At around 2:30 p.m. ET on July 2, NASA’s Space Launch System (SLS) rocket and Orion spacecraft for the Artemis I mission were firmly secured inside the Vehicle Assembly Building (VAB) at Kennedy Space Center after a four-mile trek from launch pad 39B that began at 4:12 a.m. ET Saturday, July 2.
Over the next several days, the team will extend work platforms to allow access to SLS and Orion. In the coming weeks, teams will replace a seal on the quick disconnect of the tail service mast umbilical and perform additional checkouts and activities before returning to the pad for launch. Seen here is a close-up view of the Orion spacecraft atop the Space Launch System (SLS) rocket as it rolls to Launch Complex 39B at NASA’s Kennedy Space Center in Florida on June 6, 2022. Carried by the 6.65-million-pound crawler-transporter 2, the rocket was traveling to the launch pad for NASA’s second wet dress rehearsal attempt ahead of the Artemis I launch. Credit: NASA/Ben Smegelsky NASA has analyzed the data from the wet dress rehearsal conducted Monday, June 20, and determined the testing campaign is complete. The agency will roll Space Launch System (SLS) and Orion back to the Vehicle Assembly Building (VAB) at Kennedy next week to prepare the rocket and spacecraft for launch.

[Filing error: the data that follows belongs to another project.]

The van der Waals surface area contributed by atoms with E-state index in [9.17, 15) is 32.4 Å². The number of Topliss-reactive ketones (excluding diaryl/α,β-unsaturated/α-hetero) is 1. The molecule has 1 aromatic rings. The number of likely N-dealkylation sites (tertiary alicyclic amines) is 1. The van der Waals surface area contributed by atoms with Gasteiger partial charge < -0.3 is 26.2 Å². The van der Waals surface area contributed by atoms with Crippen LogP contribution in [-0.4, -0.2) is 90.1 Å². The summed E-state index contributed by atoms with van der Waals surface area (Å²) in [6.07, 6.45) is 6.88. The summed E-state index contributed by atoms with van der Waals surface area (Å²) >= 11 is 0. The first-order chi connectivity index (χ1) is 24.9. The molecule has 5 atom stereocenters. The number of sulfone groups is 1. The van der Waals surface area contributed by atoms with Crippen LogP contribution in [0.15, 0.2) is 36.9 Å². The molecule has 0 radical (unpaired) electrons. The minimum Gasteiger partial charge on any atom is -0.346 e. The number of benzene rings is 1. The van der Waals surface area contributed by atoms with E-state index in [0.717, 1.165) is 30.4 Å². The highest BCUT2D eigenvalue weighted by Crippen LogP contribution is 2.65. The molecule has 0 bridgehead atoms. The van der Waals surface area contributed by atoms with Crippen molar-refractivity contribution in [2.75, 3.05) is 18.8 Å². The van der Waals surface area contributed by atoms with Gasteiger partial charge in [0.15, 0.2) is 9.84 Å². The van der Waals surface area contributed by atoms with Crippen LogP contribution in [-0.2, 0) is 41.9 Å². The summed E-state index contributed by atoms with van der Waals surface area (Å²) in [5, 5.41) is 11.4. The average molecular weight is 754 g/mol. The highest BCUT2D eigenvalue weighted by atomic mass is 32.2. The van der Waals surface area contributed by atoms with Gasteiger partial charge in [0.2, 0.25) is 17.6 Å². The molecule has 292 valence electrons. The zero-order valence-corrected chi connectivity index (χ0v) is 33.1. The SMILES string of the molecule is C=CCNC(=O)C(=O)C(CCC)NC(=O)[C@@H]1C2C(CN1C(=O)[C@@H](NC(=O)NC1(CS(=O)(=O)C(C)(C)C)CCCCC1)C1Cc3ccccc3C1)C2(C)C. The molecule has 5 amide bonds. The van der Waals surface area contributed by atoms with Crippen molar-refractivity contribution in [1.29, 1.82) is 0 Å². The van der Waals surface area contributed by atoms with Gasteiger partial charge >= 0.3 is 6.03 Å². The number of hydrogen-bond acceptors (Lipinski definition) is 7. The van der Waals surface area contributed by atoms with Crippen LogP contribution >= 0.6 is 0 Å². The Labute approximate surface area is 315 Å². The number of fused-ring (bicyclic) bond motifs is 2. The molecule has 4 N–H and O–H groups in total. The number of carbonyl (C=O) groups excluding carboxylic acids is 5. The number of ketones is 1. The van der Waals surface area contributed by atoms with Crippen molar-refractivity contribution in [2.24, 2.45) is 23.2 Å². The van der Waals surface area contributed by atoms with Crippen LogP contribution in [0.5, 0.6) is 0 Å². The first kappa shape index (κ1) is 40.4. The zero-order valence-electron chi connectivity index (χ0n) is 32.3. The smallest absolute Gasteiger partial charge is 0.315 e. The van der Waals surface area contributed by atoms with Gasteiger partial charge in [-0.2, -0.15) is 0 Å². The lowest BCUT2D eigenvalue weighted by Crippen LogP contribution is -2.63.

“During the wet dress rehearsal activities, we have incrementally added to our knowledge about how the rocket and the ground systems work together, and our teams have become proficient in launch procedures across multiple sites. We have completed the rehearsal phase, and everything we’ve learned will help improve our ability to lift off during the target launch window,” said Tom Whitmeyer, deputy associate administrator for common exploration systems at NASA Headquarters. “The team is now ready to take the next step and prepare for launch.” NASA analyzed the data from the wet dress rehearsal conducted on June 20 and determined the testing campaign was complete. Now that the rocket and spacecraft have been rolled back to the VAB, preparations can proceed for the upcoming launch.Artemis I will be the first in a series of increasingly complex missions that will enable human exploration to the Moon and Mars.
Source: This news is originally published by scitechdaily